Click here to watch it (and sub to my channel!).
The book received a nice review on Mrs Giggles, a review blog. 4/5 Oogies – can’t complain about that.
“John’s story isn’t as much about gender as it is about the desperation borne of loneliness in someone who just happens to be really bad at interacting with other people. His story can be darkly comedic and heartbreaking at the same time, especially since the author gives John a strong narrative voice that makes me feel like I can relate to his every frustration and resentment.”
This goes along with the reviews on Goodreads and the ones on Amazon. If you’ve read the book, feel free to put a review or a rating up on either of those sites, it really helps me if you can.
The book is now available. It’s a self-published short novel that touches on some sexuality and gender issues that I’m interested in. In the story, a discovery is made that sexual orientation is determined by chemicals in the body, and a few people start playing around with it. I’m rolling out the promotion side of things bit by bit. When I have more feedback and reviews, I’ll give the book a dedicated page on the site.
Amazon UK link
Amazon US link
edit: 28 March 2015 Facebook page
edit: 08 April 2015 Check the Amazon pages and Goodreads for reviews. Also, review posted on Hot Sauce Reviews. Thanks for all kind feedback privately and on the review sites. It really makes writing the thing worthwhile!
If you are a reviewer and you would like a free copy of the book, just let me know. So far, I’ve been giving out copies left, right and centre! Hopefully, this will result in some reviews and some feedback. If a copy of the book suddenly turned up at your house, courtesy of Amazon, it probably means that I thought you’d like it.
From the back of the book:
“Careful, John. Suddenly laughing in Tesco is breaking the rules…”
“The story was that some scientists in Edinburgh had carried out experiments on mice. When the scientists gave a large dose of insulin to the mice in their food, a number of the mice began to engage in same-sex sexual activity.”
“I might be giving out some gay vibes now, but until recently, I was a sexually interested heterosexual man…”
Gay to straight or straight to gay? Would you change your sexual orientation if you could? How does sexuality and sexual orientation actually work?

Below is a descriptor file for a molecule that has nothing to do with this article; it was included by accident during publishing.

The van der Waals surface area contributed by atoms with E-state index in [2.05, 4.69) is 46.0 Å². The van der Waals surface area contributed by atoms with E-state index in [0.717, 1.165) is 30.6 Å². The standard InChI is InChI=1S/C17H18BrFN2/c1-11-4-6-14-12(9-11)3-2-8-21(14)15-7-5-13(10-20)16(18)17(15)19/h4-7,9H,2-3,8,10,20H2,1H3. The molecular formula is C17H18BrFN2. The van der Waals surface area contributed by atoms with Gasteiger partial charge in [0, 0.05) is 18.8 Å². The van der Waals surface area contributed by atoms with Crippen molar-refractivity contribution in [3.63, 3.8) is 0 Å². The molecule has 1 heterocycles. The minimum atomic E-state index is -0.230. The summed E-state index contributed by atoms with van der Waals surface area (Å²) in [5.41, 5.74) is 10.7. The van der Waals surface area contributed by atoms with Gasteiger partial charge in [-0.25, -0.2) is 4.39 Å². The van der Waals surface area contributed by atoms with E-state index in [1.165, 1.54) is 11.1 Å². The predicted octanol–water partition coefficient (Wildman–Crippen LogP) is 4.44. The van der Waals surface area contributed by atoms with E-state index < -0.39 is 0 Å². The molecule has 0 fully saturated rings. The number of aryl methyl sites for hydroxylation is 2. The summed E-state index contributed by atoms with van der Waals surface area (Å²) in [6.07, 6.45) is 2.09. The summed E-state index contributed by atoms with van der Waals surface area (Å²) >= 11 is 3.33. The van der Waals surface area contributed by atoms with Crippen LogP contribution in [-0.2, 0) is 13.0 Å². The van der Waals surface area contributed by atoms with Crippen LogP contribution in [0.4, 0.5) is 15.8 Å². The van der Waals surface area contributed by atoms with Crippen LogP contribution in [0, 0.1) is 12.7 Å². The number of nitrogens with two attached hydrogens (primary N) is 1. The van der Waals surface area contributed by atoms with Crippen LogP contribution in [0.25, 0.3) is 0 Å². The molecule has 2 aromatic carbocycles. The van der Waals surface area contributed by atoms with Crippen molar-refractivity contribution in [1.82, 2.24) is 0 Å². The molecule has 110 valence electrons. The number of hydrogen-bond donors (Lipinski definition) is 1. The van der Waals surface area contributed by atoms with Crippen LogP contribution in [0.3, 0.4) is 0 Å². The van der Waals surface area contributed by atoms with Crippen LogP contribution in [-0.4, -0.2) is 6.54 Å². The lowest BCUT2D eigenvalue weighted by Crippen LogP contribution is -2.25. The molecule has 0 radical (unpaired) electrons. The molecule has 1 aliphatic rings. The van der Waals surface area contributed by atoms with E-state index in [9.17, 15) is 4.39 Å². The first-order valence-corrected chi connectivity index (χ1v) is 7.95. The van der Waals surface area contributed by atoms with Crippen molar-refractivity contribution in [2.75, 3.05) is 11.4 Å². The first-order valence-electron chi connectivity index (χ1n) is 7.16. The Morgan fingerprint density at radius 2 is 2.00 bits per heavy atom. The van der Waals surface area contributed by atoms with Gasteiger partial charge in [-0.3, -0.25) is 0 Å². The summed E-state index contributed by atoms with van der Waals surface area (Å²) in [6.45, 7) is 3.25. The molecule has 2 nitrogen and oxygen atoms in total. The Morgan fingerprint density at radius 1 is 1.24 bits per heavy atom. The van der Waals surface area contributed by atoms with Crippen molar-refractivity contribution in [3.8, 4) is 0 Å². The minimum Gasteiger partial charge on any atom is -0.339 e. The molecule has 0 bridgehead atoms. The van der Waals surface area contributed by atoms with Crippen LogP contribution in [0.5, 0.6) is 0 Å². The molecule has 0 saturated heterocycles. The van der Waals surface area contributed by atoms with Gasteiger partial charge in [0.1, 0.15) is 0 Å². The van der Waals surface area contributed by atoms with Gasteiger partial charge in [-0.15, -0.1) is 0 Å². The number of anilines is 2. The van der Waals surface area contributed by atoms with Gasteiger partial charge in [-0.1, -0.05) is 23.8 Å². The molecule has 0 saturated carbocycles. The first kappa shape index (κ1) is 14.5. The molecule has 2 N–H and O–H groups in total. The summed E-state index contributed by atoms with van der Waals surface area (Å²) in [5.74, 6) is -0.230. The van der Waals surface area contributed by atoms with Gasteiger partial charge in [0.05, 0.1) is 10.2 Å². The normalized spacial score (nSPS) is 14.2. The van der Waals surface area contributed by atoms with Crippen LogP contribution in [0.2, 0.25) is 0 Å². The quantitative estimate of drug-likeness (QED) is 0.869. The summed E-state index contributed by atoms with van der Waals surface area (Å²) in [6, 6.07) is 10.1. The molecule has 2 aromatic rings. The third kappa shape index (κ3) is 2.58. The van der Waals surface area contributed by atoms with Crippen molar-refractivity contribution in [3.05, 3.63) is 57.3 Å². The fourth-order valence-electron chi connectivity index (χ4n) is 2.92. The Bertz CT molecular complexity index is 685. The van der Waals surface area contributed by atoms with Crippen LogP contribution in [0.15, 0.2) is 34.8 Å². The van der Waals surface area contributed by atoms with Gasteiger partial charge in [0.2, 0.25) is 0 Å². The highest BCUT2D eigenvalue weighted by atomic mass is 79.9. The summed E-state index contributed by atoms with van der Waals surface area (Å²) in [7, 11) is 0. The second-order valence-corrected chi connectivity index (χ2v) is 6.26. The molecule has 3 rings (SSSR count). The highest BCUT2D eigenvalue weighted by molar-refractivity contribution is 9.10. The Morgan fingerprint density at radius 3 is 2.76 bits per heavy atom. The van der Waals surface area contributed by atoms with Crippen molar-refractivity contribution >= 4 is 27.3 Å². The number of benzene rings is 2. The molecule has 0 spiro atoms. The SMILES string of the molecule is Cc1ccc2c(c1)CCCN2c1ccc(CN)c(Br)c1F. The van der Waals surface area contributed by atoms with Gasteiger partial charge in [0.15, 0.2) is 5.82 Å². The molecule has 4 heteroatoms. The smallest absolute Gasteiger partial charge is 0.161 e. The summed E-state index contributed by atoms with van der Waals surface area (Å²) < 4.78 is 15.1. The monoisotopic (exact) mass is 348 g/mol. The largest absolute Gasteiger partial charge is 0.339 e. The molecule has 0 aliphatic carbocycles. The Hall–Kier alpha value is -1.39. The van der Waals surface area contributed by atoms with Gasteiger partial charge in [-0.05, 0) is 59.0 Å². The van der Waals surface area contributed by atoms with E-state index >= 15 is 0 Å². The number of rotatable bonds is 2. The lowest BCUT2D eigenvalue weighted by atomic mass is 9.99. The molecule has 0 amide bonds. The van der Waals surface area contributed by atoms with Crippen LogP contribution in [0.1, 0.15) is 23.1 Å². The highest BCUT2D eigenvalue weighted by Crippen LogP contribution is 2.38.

These are the questions facing a group of young people living in the North of England. Along the way, they confront issues of sexual role, family breakdown, social isolation and what’s going on in John’s fridge – you name it.
Genre: social issues/science fiction
138 pages. Self-published short novel. The book was published at the beginning of 2015.
From the eBay page:
I’ve put this in the General Fiction category, and I prefer to label it speculative fiction rather than science fiction as it concentrates on relationships and characters in an urban setting.
Although I’ve touched on concepts such as gender roles and sexuality, I’ve tried to make it a quick read. It’s only 33,000 words or so, and most people are finding that they can go through it in a weekend or during the spare moments in a week.
Haven’t posted for a quite a while. I need to update the site itself with a new theme when I have time. I’ve moved house and changed towns, and I’m gradually making a new life for myself here. Work-wise, I’ve been doing the usual stuff for the past year or more.
Month in, month out, I’ve been contributing to Linux User and Developer, a British computer magazine. They have serialised the last feature I did for the mag and put it on the website for free (part 1 and part 2). All in all, I must have done about 40 articles for that magazine, ranging from single page reviews up to 8 page features. I enjoyed my time with them, but I’m taking a break from that at the moment. I look forward to working with the editor, Russell Barnes, again in the future, and I may even return to the mag, one day.
The other big writing news from me at the moment is the novella (short novel) I’ve been working on called The Sexual Compass. At time of writing, I have finished the first draft. I was determined not to let the project drag on and on, so I took some time off and worked on it for 21 days, producing 32,000 words. It is written in the first person with one head jump at the half way point. The premise is that a discovery is made by some scientists that sexual orientation is controlled by chemicals in the body. Most of the story focusses on a guy who takes some chemicals and goes from being straight to being gay. Sexuality is the main focus of the story, but as you can imagine, as it’s me, issues of gender make their way into it too. I’ve been working on some other writing while I let the first draft sit for a while, but later this week, I’ll get back to it for the rewrite and edit. I’ll probably be self publishing it, and I hope to have it finished in the next month or two, paid work and life permitting.